This perspective is where Wildlike falls down on the representational front, making it into a paternal film about a father-and-daughter-type friendship ever blooming in the beautiful Alaskan wilderness that sidelines the protagonist’s abusive experiences. To be fair, there is nothing insensitive about Green’s portrayal of MacKenzie (Ella Purnell), whose angsty teenager status is drawn onto her face with the filmic trope that is black eyeliner, but beyond this rightfully possesses no superficial traits that simply pigeonhole her character. The scenes of abuse are deliberately not treated as spectacle, but with impressive restraint and disgust-inducing visceral sound effects that imply rather than show (a storytelling technique that Green applies with great success throughout). But the effects of the incidents are observed from the outside, in manner of a concerned father who might look on at his daughter going through her troubled teenage years with genuine concern but bafflement. We are never invited into MacKenzie’s personal space to understand her motivations, and are instead left to second guess how messed up she must be from her experiences. Consequently, when she does break her sullen silence in a burst of emotion, the dialogue feels clumsily roped together in a bid to sound spontaneous but which comes off as whiny.
Unsurprisingly it is much easier to sympathise and identify with Rene, the recently widowed middle-aged male hiker that MacKenzie latches onto, firstly at the whiff of a meal ticket but then being tentatively drawn towards a kind and understanding father figure. Bruce Greenwood is a dream in the role, who we are introduced to in a moment when his defenses are down, in the rue of privacy whilst lying in bed, reminiscing about his late wife, without knowing that MacKenzie is actually hiding under his bed having snuck into his hotel room to nap for the night during her journey to Seattle. His male vulnerability in the wake of the manipulative uncle figure from whom MacKenzie is running is an instant catch: he is afforded an intimate look that we never get to see of her. A few silhouetted crying scenes do not cut it by any stretch.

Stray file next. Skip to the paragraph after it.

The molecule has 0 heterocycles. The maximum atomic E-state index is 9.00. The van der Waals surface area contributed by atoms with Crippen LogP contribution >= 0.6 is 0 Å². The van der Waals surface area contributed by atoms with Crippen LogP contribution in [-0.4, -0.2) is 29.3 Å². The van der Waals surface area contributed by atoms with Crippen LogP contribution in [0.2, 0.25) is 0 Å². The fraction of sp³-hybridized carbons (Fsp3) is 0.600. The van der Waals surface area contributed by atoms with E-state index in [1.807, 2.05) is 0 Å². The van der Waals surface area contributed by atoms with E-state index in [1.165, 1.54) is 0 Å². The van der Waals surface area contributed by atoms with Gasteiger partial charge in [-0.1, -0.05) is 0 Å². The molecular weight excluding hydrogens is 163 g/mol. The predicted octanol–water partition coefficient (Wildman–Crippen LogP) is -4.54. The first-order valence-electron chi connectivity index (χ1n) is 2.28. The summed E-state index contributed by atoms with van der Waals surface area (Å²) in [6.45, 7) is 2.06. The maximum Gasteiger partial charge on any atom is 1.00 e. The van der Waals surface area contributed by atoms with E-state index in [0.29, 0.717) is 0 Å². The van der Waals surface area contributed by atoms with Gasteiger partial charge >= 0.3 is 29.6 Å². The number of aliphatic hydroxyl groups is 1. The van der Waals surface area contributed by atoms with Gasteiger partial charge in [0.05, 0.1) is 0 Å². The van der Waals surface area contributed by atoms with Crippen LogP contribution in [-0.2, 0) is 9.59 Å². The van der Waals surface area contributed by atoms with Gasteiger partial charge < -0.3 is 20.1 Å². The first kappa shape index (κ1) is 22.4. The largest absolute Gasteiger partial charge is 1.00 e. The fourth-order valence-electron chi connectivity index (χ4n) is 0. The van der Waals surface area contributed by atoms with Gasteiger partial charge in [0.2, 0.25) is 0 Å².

Green has never claimed, as far as I know, to have made a film directly commenting on the lasting effects of sexual abuse on an underage girl in the hope of enlightening his audience. The meeting point of the two films is their examination of the resilience of vulnerable people in the face of attack. Wildlikedoes this beautifully — arguably more successfully than The Violators. But having seen both films at film festivals this year with directorial introductions, the contrast between representational intention is blatantly stark. Should films eversideline child molestation? Should the primary victim’s account ever feel viewed from a distance? And should the issue even ever be used in a film by a male writer/director, one with undeniable storytelling skill, which gets the film into a bunch of festivals with its indie look, but uses the sensitive issue to invoke drama? It’s for everyone to individually make up their minds, but for my part I’m left with the uncomfortable feeling of having watched a film about teenage molestation and incest told superficially from the perspective of the female victim but in reality from the perspective of a man.
Holly Thicknes is a freelance film critic and editor of female-focused film blog Girls On Film. She lives and works in London, studies printmaking, and helps organise themed short film events for Shorts On Tap. She is particularly interested in the ways in which films help people carve out spaces for themselves in an increasingly lonely society. You can follow Girls On Film on Twitter at @girlsonfilmLDN.